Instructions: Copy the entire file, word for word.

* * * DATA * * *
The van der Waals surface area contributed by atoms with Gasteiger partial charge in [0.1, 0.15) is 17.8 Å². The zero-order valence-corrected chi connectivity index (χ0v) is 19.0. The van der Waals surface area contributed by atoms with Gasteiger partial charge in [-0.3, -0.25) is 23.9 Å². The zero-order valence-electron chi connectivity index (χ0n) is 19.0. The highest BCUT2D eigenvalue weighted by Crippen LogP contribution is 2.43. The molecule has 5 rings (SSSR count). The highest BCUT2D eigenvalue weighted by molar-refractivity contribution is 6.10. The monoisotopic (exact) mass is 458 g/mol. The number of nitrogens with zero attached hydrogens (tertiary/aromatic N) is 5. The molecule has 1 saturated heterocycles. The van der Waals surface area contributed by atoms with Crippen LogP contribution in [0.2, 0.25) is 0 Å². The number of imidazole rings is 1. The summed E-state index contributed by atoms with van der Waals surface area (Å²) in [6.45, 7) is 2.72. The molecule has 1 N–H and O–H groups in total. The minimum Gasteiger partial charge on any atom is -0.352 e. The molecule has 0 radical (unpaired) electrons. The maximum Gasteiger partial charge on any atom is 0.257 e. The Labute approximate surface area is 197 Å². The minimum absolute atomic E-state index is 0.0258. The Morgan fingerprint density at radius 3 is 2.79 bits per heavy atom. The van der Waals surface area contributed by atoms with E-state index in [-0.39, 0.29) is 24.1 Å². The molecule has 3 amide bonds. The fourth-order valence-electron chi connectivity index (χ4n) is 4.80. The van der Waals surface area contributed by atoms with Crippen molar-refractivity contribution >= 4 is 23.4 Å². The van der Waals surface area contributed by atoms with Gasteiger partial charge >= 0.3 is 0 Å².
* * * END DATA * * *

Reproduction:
The van der Waals surface area contributed by atoms with Gasteiger partial charge in [0.1, 0.15) is 17.8 Å². The zero-order valence-corrected chi connectivity index (χ0v) is 19.0. The van der Waals surface area contributed by atoms with Gasteiger partial charge in [-0.3, -0.25) is 23.9 Å². The zero-order valence-electron chi connectivity index (χ0n) is 19.0. The highest BCUT2D eigenvalue weighted by Crippen LogP contribution is 2.43. The molecule has 5 rings (SSSR count). The highest BCUT2D eigenvalue weighted by molar-refractivity contribution is 6.10. The monoisotopic (exact) mass is 458 g/mol. The number of nitrogens with zero attached hydrogens (tertiary/aromatic N) is 5. The molecule has 1 saturated heterocycles. The van der Waals surface area contributed by atoms with Crippen LogP contribution in [0.2, 0.25) is 0 Å². The number of imidazole rings is 1. The summed E-state index contributed by atoms with van der Waals surface area (Å²) in [6.45, 7) is 2.72. The molecule has 1 N–H and O–H groups in total. The minimum Gasteiger partial charge on any atom is -0.352 e. The molecule has 0 radical (unpaired) electrons. The maximum Gasteiger partial charge on any atom is 0.257 e. The Labute approximate surface area is 197 Å². The minimum absolute atomic E-state index is 0.0258. The Morgan fingerprint density at radius 3 is 2.79 bits per heavy atom. The van der Waals surface area contributed by atoms with E-state index in [-0.39, 0.29) is 24.1 Å². The molecule has 3 amide bonds. The fourth-order valence-electron chi connectivity index (χ4n) is 4.80. The van der Waals surface area contributed by atoms with Crippen molar-refractivity contribution >= 4 is 23.4 Å². The van der Waals surface area contributed by atoms with Gasteiger partial charge >= 0.3 is 0 Å².